The Wenlock Arms
Ratings: 18 | Reviews: 17 | Display Reviews Only:
United Kingdom (England)
4.2/5 rDev -4.3%
This is not so much a review, more a heads up. A planning application has been filed with the local council by a property company (Wenlock LLP) to demolish the Wenlock Arms and replace the current two story pub with a five story building consisting of appartments and a retail ground floor.
If the application is passed the pub will be gone very soon. It is a shame that the two owners (both long time CAMRA members) are willing to sell out and see an historic, successful and popular local pub be demolished.
You might want to pay a visit soon, before it's too late.
10-11-2011 11:13:35 | More by RobBeer
4.3/5 rDev -2.1%
Went there on a thursday evening for the Quizz.
Had a great time, with nice beers : E.L.B Foundation Ale, Haworth Steam Austerity, Hoggley's Mill Lane mild, Fox Kanook, Thatcher's cheddar valley cider, Banks's tetley bitter, Newby Wyke peterboro gold, Redemption Trinity were available for 3,3£/pint max
Bar tender was fun as she was trying to talk to me in French, and other customers were friendly as well ! The surroundings of the pub is nice, with the regent canal near. We almost ended up last on the quizz, but nevermind...
09-28-2011 14:29:55 | More by ketwi
4.43/5 rDev +0.9%
Let me start my review by saying that I would consider a trip to London just to visit this pub. And on my next visit I would definitely look into a hotel, or an inn, or a B&B in its vicinity. I think this puts my biases and impressions right up front. Loved this place!
I was at The Wenlock Arms during my overnight trip to London. Stopped by on Thursday at around 2:30 pm. I was one of two customers at the place at the time. Kind of hard to judge the atmosphere in those conditions. It was very inviting empty and has a great potential when filled up with locals and occasional visitors. If I had to describe my kind of neighborhood spot, The Wenlock Arms would be it. It's a lovely old, worn down pub (and I am saying this as a compliment). The focus here is on atmosphere, good ale and enjoyment of both.
The U shaped bar is at the center. The bar is decorated with knickknacks, old pictures, posters, a few Stone bottles. I even noticed an empty Shiner's bottle. There is a TV in the corner, but it's not a flat screen (which is nice). The place had about 10 cask ales. The quality of the three that I tried was excellent. I've had a pint of Dark Star HopHead (excellent ale) and half-pints of Mighty Oak Sand June (decent) and Magic Rock Dark Arts (very good).
I look clearly out of place, but the bartender, an older woman, was friendly and patiently answered my clumsy questions. Some of the ales I had were her recommendations. However, I am not the one to hold long conversations with strangers (bartenders including), so I care about friendly and prompt service and it was top notch at The Wenlock Arms.
I have not been to a lot of places in London, but this pub would definitely be on my must return list.
09-20-2011 02:39:23 | More by ikats
4.58/5 rDev +4.3%
A great old pub in the Old Street area, specializing in small production cask ales. Unfortunately, they seem to be in danger of closing, and they are no longer making their legendary salt beer sandwiches, which were the best drinking food around. The pub itself is very old and has a comfortable, worn-in feel. Patrons are mostly older guys in caps and woolen sweaters. Barstaff is friendly, and they have free Jazz on Saturday nights. I saw an empty bottle of Stone Double Bastard proudly displayed above the bar, suggesting I'm one of many Americans to have discovered this wonderful little pub, which has one of the best selections of cask ale in London. The beers they choose are esoteric, and tend not to be along the lines of the traditional English bitter. If you are in London and care about beer, you cannot afford to miss this place.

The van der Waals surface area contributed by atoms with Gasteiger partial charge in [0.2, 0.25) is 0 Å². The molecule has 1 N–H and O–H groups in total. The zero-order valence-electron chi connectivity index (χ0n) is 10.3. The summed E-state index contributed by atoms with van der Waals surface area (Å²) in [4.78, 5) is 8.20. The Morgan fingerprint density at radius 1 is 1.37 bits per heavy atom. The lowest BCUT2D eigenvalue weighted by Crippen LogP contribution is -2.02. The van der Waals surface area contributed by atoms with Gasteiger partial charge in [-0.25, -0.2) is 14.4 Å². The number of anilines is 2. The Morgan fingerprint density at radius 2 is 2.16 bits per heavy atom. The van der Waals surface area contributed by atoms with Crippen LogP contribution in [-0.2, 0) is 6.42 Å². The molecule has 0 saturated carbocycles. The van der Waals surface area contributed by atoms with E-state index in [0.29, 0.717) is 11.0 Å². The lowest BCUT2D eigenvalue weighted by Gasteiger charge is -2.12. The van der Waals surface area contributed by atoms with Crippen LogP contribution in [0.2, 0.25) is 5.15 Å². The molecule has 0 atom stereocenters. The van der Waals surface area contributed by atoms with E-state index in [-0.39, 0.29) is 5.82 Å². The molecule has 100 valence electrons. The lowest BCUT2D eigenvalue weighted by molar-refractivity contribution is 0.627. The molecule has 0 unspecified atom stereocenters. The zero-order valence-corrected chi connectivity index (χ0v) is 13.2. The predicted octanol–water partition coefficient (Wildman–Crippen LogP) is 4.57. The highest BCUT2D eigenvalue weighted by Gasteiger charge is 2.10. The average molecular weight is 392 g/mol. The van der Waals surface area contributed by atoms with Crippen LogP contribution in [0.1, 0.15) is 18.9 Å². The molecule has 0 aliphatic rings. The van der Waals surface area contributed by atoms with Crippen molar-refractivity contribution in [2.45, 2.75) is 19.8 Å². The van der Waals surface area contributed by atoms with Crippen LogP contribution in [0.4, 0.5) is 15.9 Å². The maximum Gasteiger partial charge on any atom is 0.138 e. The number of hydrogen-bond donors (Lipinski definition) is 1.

01-11-2011 21:29:36 | More by DaveHS
4.64/5 rDev +5.7%
Buried down a residential side street near Wenlock Basin; Angel is the nearest tube stop.
Corner location that draws whatever sunlight there is to be had into U-shaped room, centered around the bar.
Upon entry, I was met with a strange sight - half full at lunchtime with 8 or a dozen solitary sippers taking up many of the nooks and snugs, yet utterly silent, nobody saying a word. Except for the music, which was blasting Led Zeppelin and the Clash. It was like being in a punk/metal library. You'll end up whispering, too, trust me.
The barman was taciturn but looked like he knew his stuff. Selection was stunning - 8 or so handles of uncommon brews, plus a cider. I had Lord Quench, a blonde by some brewers called Sherborne who are so under the radar I can barely find anything online about them - they seem to be two guys in the back of a chip shop, as far as I can tell. Says good things about this pub to make the effort to stock them.
Decor, such as it is, is newspaper clippings, plaques, personal photos, empty bottles, and pump clips. The beer paraphernalia screams "beer geek" - and not just British - if you know enough to read it as such. With all the personal touches, reminds me of the real neighborhood bars you might find in, say, Pittsburgh.
Can't speak about the evening, but this is a supremely mellow and genuine place for an afternoon pint, and the evident beer knowledge and passion is even a step above the other accomplished real ale/CAMRA spots around London. Worth the detour.
08-24-2010 11:48:01 | More by StJamesGate
4.56/5 rDev +3.9%
After trekking through approximately two kilometers of London's center city and another kilometer of desserted streets in a residential neighborhood northwest of central London, my father and I arrived at The Wenlock Arms late on a Thursday evening. After seeing many closed pubs along our journey, we expected the Wenlock to be closed as well. As we got closer to this seemingly mysterious destination, we heard the sweet sound of clinking of glasses and quiet banter. The weathered sign out front greeted us and we quickly made our way to the beautifully worn mahogany bar.
In a city filled with proper ale houses at nearly every corner, it seemed that The Wenlock Arms was truly heads and tails above the rest. Dark oak tables and wood trimmed, green velour chairs lined both side walls of the bar. Local patrons (all of whom were coincidentally men) sat and drank pints with such an air of comfort that one might think it was their own living room. Empty bottles (many of which were American craft beers) lined the moulding on the right wall. Apparently some Yanks had come to the Wenlock Arms bearing gifts.